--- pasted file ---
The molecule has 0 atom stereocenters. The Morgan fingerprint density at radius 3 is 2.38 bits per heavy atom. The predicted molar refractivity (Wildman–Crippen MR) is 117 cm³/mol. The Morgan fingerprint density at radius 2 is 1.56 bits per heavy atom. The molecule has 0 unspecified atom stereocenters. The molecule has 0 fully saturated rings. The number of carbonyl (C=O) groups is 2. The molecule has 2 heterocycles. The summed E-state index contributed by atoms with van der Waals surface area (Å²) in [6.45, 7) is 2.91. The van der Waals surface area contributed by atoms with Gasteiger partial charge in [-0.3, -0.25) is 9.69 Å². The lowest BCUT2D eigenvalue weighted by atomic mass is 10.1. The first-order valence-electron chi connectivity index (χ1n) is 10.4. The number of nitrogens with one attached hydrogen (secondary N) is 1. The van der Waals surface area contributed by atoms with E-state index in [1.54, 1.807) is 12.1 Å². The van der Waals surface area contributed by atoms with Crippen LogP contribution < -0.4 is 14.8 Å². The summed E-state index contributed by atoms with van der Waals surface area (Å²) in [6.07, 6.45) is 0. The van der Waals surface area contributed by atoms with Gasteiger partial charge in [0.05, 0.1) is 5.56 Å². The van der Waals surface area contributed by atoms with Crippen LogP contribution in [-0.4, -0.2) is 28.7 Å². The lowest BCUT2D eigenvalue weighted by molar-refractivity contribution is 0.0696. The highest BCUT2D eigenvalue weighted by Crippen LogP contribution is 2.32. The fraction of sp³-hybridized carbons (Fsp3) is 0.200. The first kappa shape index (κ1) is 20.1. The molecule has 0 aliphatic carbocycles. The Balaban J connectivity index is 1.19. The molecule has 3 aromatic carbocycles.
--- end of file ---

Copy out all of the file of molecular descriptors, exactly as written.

The molecule has 0 atom stereocenters. The Morgan fingerprint density at radius 3 is 2.38 bits per heavy atom. The predicted molar refractivity (Wildman–Crippen MR) is 117 cm³/mol. The Morgan fingerprint density at radius 2 is 1.56 bits per heavy atom. The molecule has 0 unspecified atom stereocenters. The molecule has 0 fully saturated rings. The number of carbonyl (C=O) groups is 2. The molecule has 2 heterocycles. The summed E-state index contributed by atoms with van der Waals surface area (Å²) in [6.45, 7) is 2.91. The van der Waals surface area contributed by atoms with Gasteiger partial charge in [-0.3, -0.25) is 9.69 Å². The lowest BCUT2D eigenvalue weighted by atomic mass is 10.1. The first-order valence-electron chi connectivity index (χ1n) is 10.4. The number of nitrogens with one attached hydrogen (secondary N) is 1. The van der Waals surface area contributed by atoms with E-state index in [1.54, 1.807) is 12.1 Å². The van der Waals surface area contributed by atoms with Crippen LogP contribution < -0.4 is 14.8 Å². The summed E-state index contributed by atoms with van der Waals surface area (Å²) in [6.07, 6.45) is 0. The van der Waals surface area contributed by atoms with Gasteiger partial charge in [0.05, 0.1) is 5.56 Å². The van der Waals surface area contributed by atoms with Crippen LogP contribution in [-0.4, -0.2) is 28.7 Å². The lowest BCUT2D eigenvalue weighted by molar-refractivity contribution is 0.0696. The highest BCUT2D eigenvalue weighted by Crippen LogP contribution is 2.32. The fraction of sp³-hybridized carbons (Fsp3) is 0.200. The first kappa shape index (κ1) is 20.1. The molecule has 0 aliphatic carbocycles. The Balaban J connectivity index is 1.19. The molecule has 3 aromatic carbocycles.